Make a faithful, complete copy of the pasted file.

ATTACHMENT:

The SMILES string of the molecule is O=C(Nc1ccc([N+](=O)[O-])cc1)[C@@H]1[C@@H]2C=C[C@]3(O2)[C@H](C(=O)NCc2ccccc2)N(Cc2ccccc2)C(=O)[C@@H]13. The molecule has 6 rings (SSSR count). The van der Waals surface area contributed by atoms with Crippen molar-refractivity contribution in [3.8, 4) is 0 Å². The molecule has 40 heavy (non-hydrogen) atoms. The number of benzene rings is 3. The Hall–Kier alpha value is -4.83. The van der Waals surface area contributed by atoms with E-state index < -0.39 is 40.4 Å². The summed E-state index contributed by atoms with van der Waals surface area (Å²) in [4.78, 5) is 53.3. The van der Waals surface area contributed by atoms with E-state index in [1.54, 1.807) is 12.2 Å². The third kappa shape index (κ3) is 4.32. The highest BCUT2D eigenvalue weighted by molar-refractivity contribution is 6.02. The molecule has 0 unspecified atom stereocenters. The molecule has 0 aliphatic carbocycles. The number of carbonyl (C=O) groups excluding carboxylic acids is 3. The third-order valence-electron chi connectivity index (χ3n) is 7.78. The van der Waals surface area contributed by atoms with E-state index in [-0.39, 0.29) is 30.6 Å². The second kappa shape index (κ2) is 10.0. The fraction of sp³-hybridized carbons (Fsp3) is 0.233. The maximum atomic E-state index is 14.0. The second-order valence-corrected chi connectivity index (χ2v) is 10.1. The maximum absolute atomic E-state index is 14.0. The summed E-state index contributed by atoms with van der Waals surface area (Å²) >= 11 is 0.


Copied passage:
The SMILES string of the molecule is O=C(Nc1ccc([N+](=O)[O-])cc1)[C@@H]1[C@@H]2C=C[C@]3(O2)[C@H](C(=O)NCc2ccccc2)N(Cc2ccccc2)C(=O)[C@@H]13. The molecule has 6 rings (SSSR count). The van der Waals surface area contributed by atoms with Crippen molar-refractivity contribution in [3.8, 4) is 0 Å². The molecule has 40 heavy (non-hydrogen) atoms. The number of benzene rings is 3. The Hall–Kier alpha value is -4.83. The van der Waals surface area contributed by atoms with E-state index < -0.39 is 40.4 Å². The summed E-state index contributed by atoms with van der Waals surface area (Å²) in [4.78, 5) is 53.3. The van der Waals surface area contributed by atoms with E-state index in [1.54, 1.807) is 12.2 Å². The third kappa shape index (κ3) is 4.32. The highest BCUT2D eigenvalue weighted by molar-refractivity contribution is 6.02. The molecule has 0 unspecified atom stereocenters. The molecule has 0 aliphatic carbocycles. The number of carbonyl (C=O) groups excluding carboxylic acids is 3. The third-order valence-electron chi connectivity index (χ3n) is 7.78. The van der Waals surface area contributed by atoms with E-state index in [-0.39, 0.29) is 30.6 Å². The second kappa shape index (κ2) is 10.0. The fraction of sp³-hybridized carbons (Fsp3) is 0.233. The maximum atomic E-state index is 14.0. The second-order valence-corrected chi connectivity index (χ2v) is 10.1. The maximum absolute atomic E-state index is 14.0. The summed E-state index contributed by atoms with van der Waals surface area (Å²) >= 11 is 0.